Arianrhod Digital Art by Emily Brunner - Arianrhod Fine Art Prints ...
Arianrhod (ah-ree-AHN-rhohd), Arian meaning 'silver', and Rhod meaning 'wheel' or 'disc'. Celtic Moon-Mother Goddess. Called the Silver Wheel that Descends into the Sea. Daughter of the Mother Goddess Don and her consort Beli. She is ruler of Caer Sidi, a magical realm in the north. She was worshiped as priestess of the moon. The benevolent silver sky-lady came down from her pale white chariot in the heavens to watch more closely over the tides she ruled.
Berchta, goddess of the hunt and protectress of animals in her "white" form. She's come to be associated with lights and christmastime as well.
La croisée des chimères: Scions - Celtes !
Celtic Goddess Morrigan THE MORRIGU/MORRIGAN /MORRIGHAN / MORGAN(Ireland, Wales, and Britain *Goddess*Supreme war goddess. Queen of phantoms and demons, shape-shifter. The crone aspect of the goddess, great white goddess. Patroness of priestesses and witches. Revenge, night, magic, prophecy /MARGAWSE (Wales) *Goddess* Mother aspect of the Goddess...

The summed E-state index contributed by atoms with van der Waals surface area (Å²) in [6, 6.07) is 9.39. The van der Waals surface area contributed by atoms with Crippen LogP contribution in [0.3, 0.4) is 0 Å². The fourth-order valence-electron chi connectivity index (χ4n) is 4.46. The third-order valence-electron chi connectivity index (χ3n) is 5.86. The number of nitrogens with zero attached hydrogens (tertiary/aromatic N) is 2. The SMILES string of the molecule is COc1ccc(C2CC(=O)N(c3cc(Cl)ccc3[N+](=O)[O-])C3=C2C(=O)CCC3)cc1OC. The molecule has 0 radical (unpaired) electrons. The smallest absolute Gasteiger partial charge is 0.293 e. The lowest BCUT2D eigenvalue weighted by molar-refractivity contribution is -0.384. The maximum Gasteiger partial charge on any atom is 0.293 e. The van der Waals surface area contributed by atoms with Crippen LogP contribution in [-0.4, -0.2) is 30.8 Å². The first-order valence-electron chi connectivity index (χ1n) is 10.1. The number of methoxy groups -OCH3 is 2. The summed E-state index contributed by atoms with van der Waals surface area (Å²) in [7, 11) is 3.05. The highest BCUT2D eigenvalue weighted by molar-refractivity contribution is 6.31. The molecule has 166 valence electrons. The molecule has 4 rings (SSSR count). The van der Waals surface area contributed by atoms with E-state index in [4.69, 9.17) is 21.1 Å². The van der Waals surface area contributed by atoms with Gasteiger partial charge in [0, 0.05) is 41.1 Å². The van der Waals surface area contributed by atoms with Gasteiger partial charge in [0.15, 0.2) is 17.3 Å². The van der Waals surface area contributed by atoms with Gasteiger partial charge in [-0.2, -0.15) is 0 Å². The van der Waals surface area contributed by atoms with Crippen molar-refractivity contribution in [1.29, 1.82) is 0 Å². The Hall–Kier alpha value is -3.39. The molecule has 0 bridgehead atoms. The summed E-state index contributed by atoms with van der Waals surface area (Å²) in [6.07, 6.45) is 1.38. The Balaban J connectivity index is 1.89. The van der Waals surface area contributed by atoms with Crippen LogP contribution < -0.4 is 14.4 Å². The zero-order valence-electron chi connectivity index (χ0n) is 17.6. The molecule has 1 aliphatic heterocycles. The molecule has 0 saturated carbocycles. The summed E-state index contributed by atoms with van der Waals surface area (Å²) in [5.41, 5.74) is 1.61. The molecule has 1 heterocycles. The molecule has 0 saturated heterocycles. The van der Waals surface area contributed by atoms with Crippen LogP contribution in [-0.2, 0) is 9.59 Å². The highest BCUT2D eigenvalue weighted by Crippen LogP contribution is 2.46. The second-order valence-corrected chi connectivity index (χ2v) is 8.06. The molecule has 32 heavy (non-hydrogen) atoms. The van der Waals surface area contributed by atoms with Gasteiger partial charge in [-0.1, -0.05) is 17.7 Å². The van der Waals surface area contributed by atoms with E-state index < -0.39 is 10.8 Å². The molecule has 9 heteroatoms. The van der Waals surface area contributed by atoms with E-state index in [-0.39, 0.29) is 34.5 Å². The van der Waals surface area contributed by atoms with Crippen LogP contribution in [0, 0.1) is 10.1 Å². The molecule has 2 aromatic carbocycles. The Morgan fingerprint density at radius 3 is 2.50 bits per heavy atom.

The Irish werewolf is different from the Teutonic or European werewolf, as it is really not a “monster” at all. Unlike its continental cousins, this shapeshifter is the guardian and protector of children, wounded men and lost persons. According to some ancient sources, the Irish werewolves were even recruited by kings in time of war. Known in their native land as the faoladh or conroicht, their predatory behaviour is typical of the common wolf
Circe goddess of magic witch, enchantress or sorceress, described in Homer's Odyssey as "The loveliest of all immortals". Having murdered her husband, the prince of Colchis, she was expelled by her subjects and placed by her father on the solitary island of Aeaea. (art: Lady Hamilton as Circe by George Romney)
Some scholars believe that The Morrigan is the precursor to the Banshee myth
DANU & the Tuatha Dé Danann. The Triple goddess.
Boann was the river-goddess of the river Boyne and a warrior princess of the mystical tribe known as the Tuatha Dé Dannan who came to Ireland in earliest times in a fleet of ships that 'sailed the high air and the low air' and conquered the island of Éireann. She also gave her name to the river Bóinn, or Boyne, in Co. Meath, which runs beside the Brú at Newgrange.